Chapter 41: I told you what I was working on!
“I was afraid of that,” I muttered, hating to wait but grateful that at least Rodney was working to fix the problem. Realising I couldn’t avoid a conversation with John any longer and hoping the separation of the lab door might provide some protection from his anger I reluctantly reinitiated contact with him. “John – you still there?” I asked meekly.
“Where else would I be?” John's voice was mild but his mood was anything but. “Any progress?”
“Yeah - it turns out super Rodney wasn’t quite so super after all!” I said sarcastically. “He forgot to add in protocols for the interface to Atlantis so that Atlantis would recognise the Earth based nanites as being separate from our Pegasus ones. The system doesn’t recognise the structure so it thinks the NAP is an active Pegasus nanite.”
“I assume Rodney’s doing something to fix that omission?” John’s voice was still a lot more businesslike than I was happy with.
“He is,” I agreed. “Said it might take a while though – you don’t have to hang around out there.”
“Oh but I do,” John said silkily. “That way I can ream you out and you’ve got no way to avoid it.”
“I told you what I was working on!” I tried to justify my ending up in a quarantined lab.
“You told me just enough to think you could get away with that argument when you got caught,” John countered in aggravation. “Don’t think I haven’t noticed that you very cleverly told me everything except that you would be doing the work down here.”
“Creating a viable nanite defence would have taken much longer to achieve if I hadn’t used this lab!” I retorted. “The Ancients designed the lab for a very similar purpose – something super Rodney knew which is why he set up the programs the way he did.”
“If that’s the case why didn’t you just say that?” John was getting frustrated at my continued attempts to admit no error in how I’d approached this.
“I didn’t think you’d mind if I did the first bit by myself,” I argued. “The programs might not have worked so it could all have just been a big waste of time.”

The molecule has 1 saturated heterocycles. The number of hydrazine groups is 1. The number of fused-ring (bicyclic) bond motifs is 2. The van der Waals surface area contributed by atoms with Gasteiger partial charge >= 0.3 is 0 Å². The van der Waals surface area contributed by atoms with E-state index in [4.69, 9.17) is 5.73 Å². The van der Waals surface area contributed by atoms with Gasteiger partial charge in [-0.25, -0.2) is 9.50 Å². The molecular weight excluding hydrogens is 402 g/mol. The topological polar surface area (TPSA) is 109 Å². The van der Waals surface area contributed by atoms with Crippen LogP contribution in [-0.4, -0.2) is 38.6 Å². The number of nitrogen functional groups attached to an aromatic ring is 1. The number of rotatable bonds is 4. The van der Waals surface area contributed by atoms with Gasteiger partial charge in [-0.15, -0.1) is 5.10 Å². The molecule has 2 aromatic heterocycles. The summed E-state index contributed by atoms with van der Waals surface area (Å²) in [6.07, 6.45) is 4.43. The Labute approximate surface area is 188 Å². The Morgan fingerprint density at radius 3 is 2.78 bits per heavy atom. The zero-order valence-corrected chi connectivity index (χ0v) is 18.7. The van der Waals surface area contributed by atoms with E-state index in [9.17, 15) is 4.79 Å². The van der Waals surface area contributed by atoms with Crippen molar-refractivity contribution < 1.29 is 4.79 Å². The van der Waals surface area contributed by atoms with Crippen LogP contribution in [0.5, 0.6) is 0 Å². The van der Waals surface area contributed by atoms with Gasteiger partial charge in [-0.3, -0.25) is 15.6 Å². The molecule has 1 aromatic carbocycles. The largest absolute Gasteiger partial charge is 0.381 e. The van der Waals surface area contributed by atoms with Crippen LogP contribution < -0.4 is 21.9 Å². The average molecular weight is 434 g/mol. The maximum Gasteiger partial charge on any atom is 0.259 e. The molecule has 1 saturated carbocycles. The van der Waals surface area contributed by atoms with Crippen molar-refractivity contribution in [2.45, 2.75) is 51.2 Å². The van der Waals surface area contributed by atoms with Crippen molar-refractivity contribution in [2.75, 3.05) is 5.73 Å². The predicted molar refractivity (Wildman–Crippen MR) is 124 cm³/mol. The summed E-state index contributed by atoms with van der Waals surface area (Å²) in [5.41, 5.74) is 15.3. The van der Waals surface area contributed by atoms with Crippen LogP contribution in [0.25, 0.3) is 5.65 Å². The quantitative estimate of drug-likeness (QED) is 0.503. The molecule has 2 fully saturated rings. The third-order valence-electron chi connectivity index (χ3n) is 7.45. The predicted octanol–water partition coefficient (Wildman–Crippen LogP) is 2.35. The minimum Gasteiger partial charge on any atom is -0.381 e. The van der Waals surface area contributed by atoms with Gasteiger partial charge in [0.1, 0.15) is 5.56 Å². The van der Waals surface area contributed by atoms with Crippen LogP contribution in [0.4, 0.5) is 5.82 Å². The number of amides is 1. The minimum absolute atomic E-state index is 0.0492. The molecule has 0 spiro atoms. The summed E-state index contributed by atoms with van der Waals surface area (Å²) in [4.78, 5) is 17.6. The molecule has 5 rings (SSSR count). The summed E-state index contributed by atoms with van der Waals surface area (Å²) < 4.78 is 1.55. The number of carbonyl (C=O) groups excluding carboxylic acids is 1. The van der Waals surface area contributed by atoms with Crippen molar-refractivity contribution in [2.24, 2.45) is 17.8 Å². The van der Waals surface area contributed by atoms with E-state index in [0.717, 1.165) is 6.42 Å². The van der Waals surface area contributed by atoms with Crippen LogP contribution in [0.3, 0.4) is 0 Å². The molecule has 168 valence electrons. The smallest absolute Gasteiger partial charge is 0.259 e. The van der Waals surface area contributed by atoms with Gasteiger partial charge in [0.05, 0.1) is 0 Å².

“You wouldn’t have blocked yourself off the sensors if you truly thought we wouldn’t mind what you were doing!” John countered, his voice full of frustration.
“Okay I shouldn’t have done that,” I admitted reluctantly. “I knew my life sign would show up straight away - I just wanted the chance to prove that this could work before it got talked down as being insane. And if it didn’t work then I wouldn’t have looked like a complete idiot.”
“So after all this time you still don’t trust that your ideas will be seen as having merit?” John’s voice was exasperated and irritated all at the same time.
“I know I’ve had a couple of goes at large scale weapons or defences,” I tried to explain my thinking, “but they were all based on almost fully formed projects created by the Ancients. And I still stuffed them both up ... so forgive me if I wasn’t exactly confident that something I came up with entirely on my own would have any hope of working! It’s only got a chance now because Rodney got himself super geniused enough to write some extremely complex programs I never could have written myself.”
“Is this about what happened on Earth?” John asked uncertainly, putting his anger aside for the moment.
“I don’t know,” I muttered miserably. “Probably ... I guess.”
“We said we were gonna do something about that,” John reminded me.
“Well short of me getting a degree good enough to impress even General Landry I don’t see what we can do,” I replied snidely.
“Then I guess that’s what we’ll have to do,” John said matter of factly. “I’ll talk to Rodney about it – set something up.”
“If I’d wanted to study I would have done it back on Earth,” I complained. “It's not the learning things - it's all those exams and memorising stuff, and -”
“Too bad,” John interrupted unsympathetically. “We need to fix your thinking on this because you are never using it as an excuse to cut me out of the loop ever again.” John’s voice was stern and heading up to angry again by the time he’d finished that statement.
“So it'd be like punishment then?” I asked softly.
“If it helps you to think of it like that,” John agreed.
We sat in silence for a few minutes; me slumped against the wall next to the door, John probably sitting in a similar position on the other side.
“I’m sorry I didn’t tell you I was coming down here,” I broke the silence to apologise meekly. “Would you have let me if I’d been completely up front about why?”
“I’d like to think so,” John replied thoughtfully, “but since you didn’t give me the chance we’ll never know.”
“Oh now I feel really guilty,” I complained miserably, not surprised that John wasn’t willing to concede any ground on this.